When we research human migration in the past, it is a challenge to pinpoint where exactly different individuals and groups came from. A new study published in PLOS ONE describes a new method to accurately identify the origins of individual humans using archaeological remains. Using a variety of techniques, Dr. Jason Laffoon and the team of ERC Synergy NEXUS1492 research project led by Leiden University developed this method to identify the origin of pre-colonial Caribbean settlers.
DNA alone cannot tell us where someone came from
DNA studies are widely known methods for research on humans and human remains, but when it concerns geographic origins, these genetic studies are more informative about someone’s ancestors than about an individual’s actual (childhood) origin, explains Dr. Laffoon. Isotopes, in contrast, are increasingly applied to investigate origins in archaeological and forensic research, and have been highly successful at distinguishing between locally born people and immigrants. While we can identify which humans are not locals, such methods had not yet made much progress in identifying individual origins.
Developing new methods
In their research, the team combined isotope analyses of human teeth, with GIS (Geographic Information Systems), and statistical analysis to develop a new method to determine geographic origins of individuals. Through biochemical analyses of skeletal remains, we can use this method to provenance people from the past.
Highly accurate results
The team tested this new method on the tooth of a modern person of known origin from Caracas, Venezuela and the results showed a very good match with this location. Perhaps the most surprising aspect of this research is the high accuracy of the results obtained from the sample which happened to be the very first modern tooth that the research team tested the model with.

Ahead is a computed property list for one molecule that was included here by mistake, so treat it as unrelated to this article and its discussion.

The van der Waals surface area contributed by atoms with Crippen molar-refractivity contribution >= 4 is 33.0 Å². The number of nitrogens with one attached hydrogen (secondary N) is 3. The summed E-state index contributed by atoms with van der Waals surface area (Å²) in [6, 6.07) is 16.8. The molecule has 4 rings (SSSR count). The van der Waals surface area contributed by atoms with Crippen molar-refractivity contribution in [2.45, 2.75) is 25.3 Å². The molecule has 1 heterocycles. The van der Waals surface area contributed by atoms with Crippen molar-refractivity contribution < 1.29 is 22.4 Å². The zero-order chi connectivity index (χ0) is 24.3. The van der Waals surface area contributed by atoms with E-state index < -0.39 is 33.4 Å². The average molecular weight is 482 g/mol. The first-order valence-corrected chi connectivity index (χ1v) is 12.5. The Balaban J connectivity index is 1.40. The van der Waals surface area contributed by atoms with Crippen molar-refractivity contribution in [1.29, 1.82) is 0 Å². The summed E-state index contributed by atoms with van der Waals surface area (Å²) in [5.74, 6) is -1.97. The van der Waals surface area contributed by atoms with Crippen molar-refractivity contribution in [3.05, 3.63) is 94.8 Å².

The team also tested the model on two archaeological teeth from different sites in the Caribbean of which the origin was suspected. While less precise than with the modern tooth, the results of these tests also indicated specific regions as the places of origin.
What makes this research particularly interesting, explains Dr. Laffoon, is that if it the method is further validated and the model is expanded spatially, it has the potential to vastly improve the accuracy and precision in these studies, so we can accurately identify someone’s origins, using relatively simple biochemical analyses. This would have very important implications not only for archaeological studies of migrations but also for forensic research into, for example, the identification of human remains in crime investigations.
J.E. Laffoon, T.F. Sonnemann, T. Shafie, C.L. Hofman, U. Brandes, and G.R. Davies. 2017. “Investigating human geographic origins using dual-isotope (87Sr/86Sr, δ18O) assignment approaches”. PLOS ONE, Vol. 12(2): 1-16.
Sampling: Andrzej Antczak and Marlena Antczak (modern tooth); Roberto Valcárcel Rojas and Marc Dorst (archaeological teeth).
Substantial progress in the application of multiple isotope analyses has greatly improved the ability to identify nonlocal individuals amongst archaeological populations over the past decades. More recently the development of large scale models of spatial isotopic variation (isoscapes) has contributed to improved geographic assignments of human and animal origins. Persistent challenges remain, however, in the accurate identification of individual geographic origins from skeletal isotope data in studies of human (and animal) migration and provenance. In an attempt to develop and test more standardized and quantitative approaches to geographic assignment of individual origins using isotopic data two methods, combining 87Sr/86Sr and δ18O isoscapes, are examined for the Circum-Caribbean region: 1) an Interval approach using a defined range of fixed isotopic variation per location; and 2) a Likelihood assignment approach using univariate and bivariate probability density functions. These two methods are tested with enamel isotope data from a modern sample of known origin from Caracas, Venezuela and further explored with two archaeological samples of unknown origin recovered from Cuba and Trinidad. The results emphasize both the potential and limitation of the different approaches. Validation tests on the known origin sample exclude most areas of the Circum-Caribbean region and correctly highlight Caracas as a possible place of origin with both approaches. The positive validation results clearly demonstrate the overall efficacy of a dual-isotope approach to geoprovenance. The accuracy and precision of geographic assignments may be further improved by better understanding of the relationships between environmental and biological isotope variation; continued development and refinement of relevant isoscapes; and the eventual incorporation of a broader array of isotope proxy data.
Go to Plos One to find the article.